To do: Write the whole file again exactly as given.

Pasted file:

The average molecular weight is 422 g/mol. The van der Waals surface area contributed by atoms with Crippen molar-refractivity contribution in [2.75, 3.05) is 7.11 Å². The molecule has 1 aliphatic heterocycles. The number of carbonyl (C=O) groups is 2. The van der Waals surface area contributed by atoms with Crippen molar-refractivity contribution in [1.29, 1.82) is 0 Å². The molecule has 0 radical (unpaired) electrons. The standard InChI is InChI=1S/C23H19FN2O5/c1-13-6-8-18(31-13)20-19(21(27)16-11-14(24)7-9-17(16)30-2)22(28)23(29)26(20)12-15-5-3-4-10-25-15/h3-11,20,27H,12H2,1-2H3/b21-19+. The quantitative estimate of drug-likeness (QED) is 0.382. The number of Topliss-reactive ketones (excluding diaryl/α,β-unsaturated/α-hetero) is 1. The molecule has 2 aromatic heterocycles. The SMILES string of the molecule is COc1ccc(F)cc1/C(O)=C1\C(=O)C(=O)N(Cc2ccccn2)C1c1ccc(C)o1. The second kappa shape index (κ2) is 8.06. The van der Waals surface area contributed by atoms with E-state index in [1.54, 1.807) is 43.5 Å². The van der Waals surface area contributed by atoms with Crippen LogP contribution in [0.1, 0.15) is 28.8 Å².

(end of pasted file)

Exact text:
The average molecular weight is 422 g/mol. The van der Waals surface area contributed by atoms with Crippen molar-refractivity contribution in [2.75, 3.05) is 7.11 Å². The molecule has 1 aliphatic heterocycles. The number of carbonyl (C=O) groups is 2. The van der Waals surface area contributed by atoms with Crippen molar-refractivity contribution in [1.29, 1.82) is 0 Å². The molecule has 0 radical (unpaired) electrons. The standard InChI is InChI=1S/C23H19FN2O5/c1-13-6-8-18(31-13)20-19(21(27)16-11-14(24)7-9-17(16)30-2)22(28)23(29)26(20)12-15-5-3-4-10-25-15/h3-11,20,27H,12H2,1-2H3/b21-19+. The quantitative estimate of drug-likeness (QED) is 0.382. The number of Topliss-reactive ketones (excluding diaryl/α,β-unsaturated/α-hetero) is 1. The molecule has 2 aromatic heterocycles. The SMILES string of the molecule is COc1ccc(F)cc1/C(O)=C1\C(=O)C(=O)N(Cc2ccccn2)C1c1ccc(C)o1. The second kappa shape index (κ2) is 8.06. The van der Waals surface area contributed by atoms with E-state index in [1.54, 1.807) is 43.5 Å². The van der Waals surface area contributed by atoms with Crippen LogP contribution in [0.1, 0.15) is 28.8 Å².